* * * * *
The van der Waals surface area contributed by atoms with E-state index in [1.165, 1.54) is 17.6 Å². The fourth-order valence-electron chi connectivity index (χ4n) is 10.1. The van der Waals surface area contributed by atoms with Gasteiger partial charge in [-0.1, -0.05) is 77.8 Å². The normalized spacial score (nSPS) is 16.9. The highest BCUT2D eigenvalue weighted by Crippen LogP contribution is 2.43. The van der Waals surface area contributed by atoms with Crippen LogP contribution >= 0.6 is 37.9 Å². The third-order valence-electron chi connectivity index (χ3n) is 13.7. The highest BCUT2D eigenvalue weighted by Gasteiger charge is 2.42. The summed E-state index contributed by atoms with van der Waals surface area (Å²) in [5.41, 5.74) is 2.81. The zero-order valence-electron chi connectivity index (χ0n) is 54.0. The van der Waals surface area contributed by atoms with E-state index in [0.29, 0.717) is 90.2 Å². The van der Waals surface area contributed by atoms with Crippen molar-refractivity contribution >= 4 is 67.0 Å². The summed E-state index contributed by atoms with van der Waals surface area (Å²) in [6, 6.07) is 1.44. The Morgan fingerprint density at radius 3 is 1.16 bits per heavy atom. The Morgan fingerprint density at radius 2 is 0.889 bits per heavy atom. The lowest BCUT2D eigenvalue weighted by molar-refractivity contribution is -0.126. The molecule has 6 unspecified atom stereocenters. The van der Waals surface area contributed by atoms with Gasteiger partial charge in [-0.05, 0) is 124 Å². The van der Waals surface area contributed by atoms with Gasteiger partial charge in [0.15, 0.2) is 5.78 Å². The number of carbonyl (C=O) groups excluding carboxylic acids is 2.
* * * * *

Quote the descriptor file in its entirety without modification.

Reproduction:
The van der Waals surface area contributed by atoms with E-state index in [1.165, 1.54) is 17.6 Å². The fourth-order valence-electron chi connectivity index (χ4n) is 10.1. The van der Waals surface area contributed by atoms with Gasteiger partial charge in [-0.1, -0.05) is 77.8 Å². The normalized spacial score (nSPS) is 16.9. The highest BCUT2D eigenvalue weighted by Crippen LogP contribution is 2.43. The van der Waals surface area contributed by atoms with Crippen LogP contribution >= 0.6 is 37.9 Å². The third-order valence-electron chi connectivity index (χ3n) is 13.7. The highest BCUT2D eigenvalue weighted by Gasteiger charge is 2.42. The summed E-state index contributed by atoms with van der Waals surface area (Å²) in [5.41, 5.74) is 2.81. The zero-order valence-electron chi connectivity index (χ0n) is 54.0. The van der Waals surface area contributed by atoms with E-state index in [0.29, 0.717) is 90.2 Å². The van der Waals surface area contributed by atoms with Crippen molar-refractivity contribution >= 4 is 67.0 Å². The summed E-state index contributed by atoms with van der Waals surface area (Å²) in [6, 6.07) is 1.44. The Morgan fingerprint density at radius 3 is 1.16 bits per heavy atom. The Morgan fingerprint density at radius 2 is 0.889 bits per heavy atom. The lowest BCUT2D eigenvalue weighted by molar-refractivity contribution is -0.126. The molecule has 6 unspecified atom stereocenters. The van der Waals surface area contributed by atoms with Gasteiger partial charge in [-0.05, 0) is 124 Å². The van der Waals surface area contributed by atoms with Gasteiger partial charge in [0.15, 0.2) is 5.78 Å². The number of carbonyl (C=O) groups excluding carboxylic acids is 2.